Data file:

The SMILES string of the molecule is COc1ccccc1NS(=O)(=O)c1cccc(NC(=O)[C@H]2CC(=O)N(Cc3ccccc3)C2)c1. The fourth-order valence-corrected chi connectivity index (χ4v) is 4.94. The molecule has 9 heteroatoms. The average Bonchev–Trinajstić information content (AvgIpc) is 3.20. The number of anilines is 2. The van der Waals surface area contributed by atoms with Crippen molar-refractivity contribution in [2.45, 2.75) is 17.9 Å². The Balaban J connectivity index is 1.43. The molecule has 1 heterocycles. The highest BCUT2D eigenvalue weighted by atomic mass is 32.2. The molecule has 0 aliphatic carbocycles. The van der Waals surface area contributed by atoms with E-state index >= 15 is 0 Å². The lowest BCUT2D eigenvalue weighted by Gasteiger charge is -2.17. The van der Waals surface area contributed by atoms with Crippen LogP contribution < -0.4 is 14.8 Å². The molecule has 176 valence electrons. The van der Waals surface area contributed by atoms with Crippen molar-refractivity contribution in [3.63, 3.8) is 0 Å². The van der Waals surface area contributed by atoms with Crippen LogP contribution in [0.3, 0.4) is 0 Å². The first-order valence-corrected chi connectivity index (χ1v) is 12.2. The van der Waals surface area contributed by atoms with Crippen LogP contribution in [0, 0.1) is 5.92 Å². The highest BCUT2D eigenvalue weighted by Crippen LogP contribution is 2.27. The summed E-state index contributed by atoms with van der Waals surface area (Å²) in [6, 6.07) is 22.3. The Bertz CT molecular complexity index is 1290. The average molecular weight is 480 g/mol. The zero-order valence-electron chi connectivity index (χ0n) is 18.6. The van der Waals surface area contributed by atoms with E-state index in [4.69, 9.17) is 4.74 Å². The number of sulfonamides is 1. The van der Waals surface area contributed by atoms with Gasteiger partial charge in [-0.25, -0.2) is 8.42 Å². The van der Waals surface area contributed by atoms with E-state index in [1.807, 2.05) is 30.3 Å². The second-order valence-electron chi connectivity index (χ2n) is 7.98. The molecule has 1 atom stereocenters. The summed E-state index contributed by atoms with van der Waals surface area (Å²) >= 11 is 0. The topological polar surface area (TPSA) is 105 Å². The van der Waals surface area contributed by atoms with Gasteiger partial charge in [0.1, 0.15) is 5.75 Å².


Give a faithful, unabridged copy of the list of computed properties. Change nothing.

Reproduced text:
The SMILES string of the molecule is COc1ccccc1NS(=O)(=O)c1cccc(NC(=O)[C@H]2CC(=O)N(Cc3ccccc3)C2)c1. The fourth-order valence-corrected chi connectivity index (χ4v) is 4.94. The molecule has 9 heteroatoms. The average Bonchev–Trinajstić information content (AvgIpc) is 3.20. The number of anilines is 2. The van der Waals surface area contributed by atoms with Crippen molar-refractivity contribution in [2.45, 2.75) is 17.9 Å². The Balaban J connectivity index is 1.43. The molecule has 1 heterocycles. The highest BCUT2D eigenvalue weighted by atomic mass is 32.2. The molecule has 0 aliphatic carbocycles. The van der Waals surface area contributed by atoms with E-state index >= 15 is 0 Å². The lowest BCUT2D eigenvalue weighted by Gasteiger charge is -2.17. The van der Waals surface area contributed by atoms with Crippen LogP contribution < -0.4 is 14.8 Å². The molecule has 176 valence electrons. The van der Waals surface area contributed by atoms with Crippen molar-refractivity contribution in [3.63, 3.8) is 0 Å². The van der Waals surface area contributed by atoms with Crippen LogP contribution in [0.3, 0.4) is 0 Å². The first-order valence-corrected chi connectivity index (χ1v) is 12.2. The van der Waals surface area contributed by atoms with Crippen LogP contribution in [0, 0.1) is 5.92 Å². The highest BCUT2D eigenvalue weighted by Crippen LogP contribution is 2.27. The summed E-state index contributed by atoms with van der Waals surface area (Å²) in [6, 6.07) is 22.3. The Bertz CT molecular complexity index is 1290. The average molecular weight is 480 g/mol. The zero-order valence-electron chi connectivity index (χ0n) is 18.6. The van der Waals surface area contributed by atoms with E-state index in [4.69, 9.17) is 4.74 Å². The number of sulfonamides is 1. The van der Waals surface area contributed by atoms with Gasteiger partial charge in [-0.25, -0.2) is 8.42 Å². The van der Waals surface area contributed by atoms with E-state index in [1.807, 2.05) is 30.3 Å². The second-order valence-electron chi connectivity index (χ2n) is 7.98. The molecule has 1 atom stereocenters. The summed E-state index contributed by atoms with van der Waals surface area (Å²) >= 11 is 0. The topological polar surface area (TPSA) is 105 Å². The van der Waals surface area contributed by atoms with Gasteiger partial charge in [0.1, 0.15) is 5.75 Å².